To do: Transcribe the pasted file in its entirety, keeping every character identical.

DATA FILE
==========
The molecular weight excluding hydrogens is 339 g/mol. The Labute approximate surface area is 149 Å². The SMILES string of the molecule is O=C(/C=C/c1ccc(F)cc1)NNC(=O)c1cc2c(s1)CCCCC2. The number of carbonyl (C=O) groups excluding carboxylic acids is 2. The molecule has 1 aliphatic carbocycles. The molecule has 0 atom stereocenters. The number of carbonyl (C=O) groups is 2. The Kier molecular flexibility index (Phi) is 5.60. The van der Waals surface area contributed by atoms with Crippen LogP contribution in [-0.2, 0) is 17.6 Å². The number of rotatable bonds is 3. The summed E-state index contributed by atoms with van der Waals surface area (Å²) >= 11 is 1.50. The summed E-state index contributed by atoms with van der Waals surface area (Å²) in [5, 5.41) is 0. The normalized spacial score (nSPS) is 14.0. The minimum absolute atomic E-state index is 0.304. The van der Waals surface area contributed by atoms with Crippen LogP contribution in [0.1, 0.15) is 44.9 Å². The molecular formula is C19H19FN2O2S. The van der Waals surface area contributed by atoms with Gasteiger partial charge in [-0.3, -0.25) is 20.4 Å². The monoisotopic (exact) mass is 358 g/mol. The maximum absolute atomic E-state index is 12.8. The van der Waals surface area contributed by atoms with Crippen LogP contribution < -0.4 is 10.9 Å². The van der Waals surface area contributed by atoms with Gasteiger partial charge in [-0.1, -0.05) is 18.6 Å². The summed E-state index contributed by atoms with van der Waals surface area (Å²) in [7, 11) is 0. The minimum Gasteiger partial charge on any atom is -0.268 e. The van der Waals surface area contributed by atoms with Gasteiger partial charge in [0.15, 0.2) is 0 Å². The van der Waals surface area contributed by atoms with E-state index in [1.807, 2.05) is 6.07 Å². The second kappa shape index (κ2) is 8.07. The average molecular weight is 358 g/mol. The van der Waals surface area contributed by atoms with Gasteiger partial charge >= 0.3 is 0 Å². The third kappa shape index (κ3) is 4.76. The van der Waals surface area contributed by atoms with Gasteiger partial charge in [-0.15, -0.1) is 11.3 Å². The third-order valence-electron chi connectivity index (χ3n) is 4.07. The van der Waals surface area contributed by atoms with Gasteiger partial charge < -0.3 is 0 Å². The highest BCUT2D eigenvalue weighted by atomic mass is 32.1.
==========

The molecular weight excluding hydrogens is 339 g/mol. The Labute approximate surface area is 149 Å². The SMILES string of the molecule is O=C(/C=C/c1ccc(F)cc1)NNC(=O)c1cc2c(s1)CCCCC2. The number of carbonyl (C=O) groups excluding carboxylic acids is 2. The molecule has 1 aliphatic carbocycles. The molecule has 0 atom stereocenters. The number of carbonyl (C=O) groups is 2. The Kier molecular flexibility index (Phi) is 5.60. The van der Waals surface area contributed by atoms with Crippen LogP contribution in [-0.2, 0) is 17.6 Å². The number of rotatable bonds is 3. The summed E-state index contributed by atoms with van der Waals surface area (Å²) >= 11 is 1.50. The summed E-state index contributed by atoms with van der Waals surface area (Å²) in [5, 5.41) is 0. The normalized spacial score (nSPS) is 14.0. The minimum absolute atomic E-state index is 0.304. The van der Waals surface area contributed by atoms with Crippen LogP contribution in [0.1, 0.15) is 44.9 Å². The molecular formula is C19H19FN2O2S. The van der Waals surface area contributed by atoms with Gasteiger partial charge in [-0.3, -0.25) is 20.4 Å². The monoisotopic (exact) mass is 358 g/mol. The maximum absolute atomic E-state index is 12.8. The van der Waals surface area contributed by atoms with Crippen LogP contribution < -0.4 is 10.9 Å². The van der Waals surface area contributed by atoms with Gasteiger partial charge in [-0.1, -0.05) is 18.6 Å². The summed E-state index contributed by atoms with van der Waals surface area (Å²) in [7, 11) is 0. The minimum Gasteiger partial charge on any atom is -0.268 e. The van der Waals surface area contributed by atoms with Gasteiger partial charge in [0.15, 0.2) is 0 Å². The van der Waals surface area contributed by atoms with E-state index in [1.807, 2.05) is 6.07 Å². The second kappa shape index (κ2) is 8.07. The average molecular weight is 358 g/mol. The van der Waals surface area contributed by atoms with Gasteiger partial charge >= 0.3 is 0 Å². The third kappa shape index (κ3) is 4.76. The van der Waals surface area contributed by atoms with Gasteiger partial charge in [-0.15, -0.1) is 11.3 Å². The third-order valence-electron chi connectivity index (χ3n) is 4.07. The van der Waals surface area contributed by atoms with Gasteiger partial charge < -0.3 is 0 Å². The highest BCUT2D eigenvalue weighted by atomic mass is 32.1.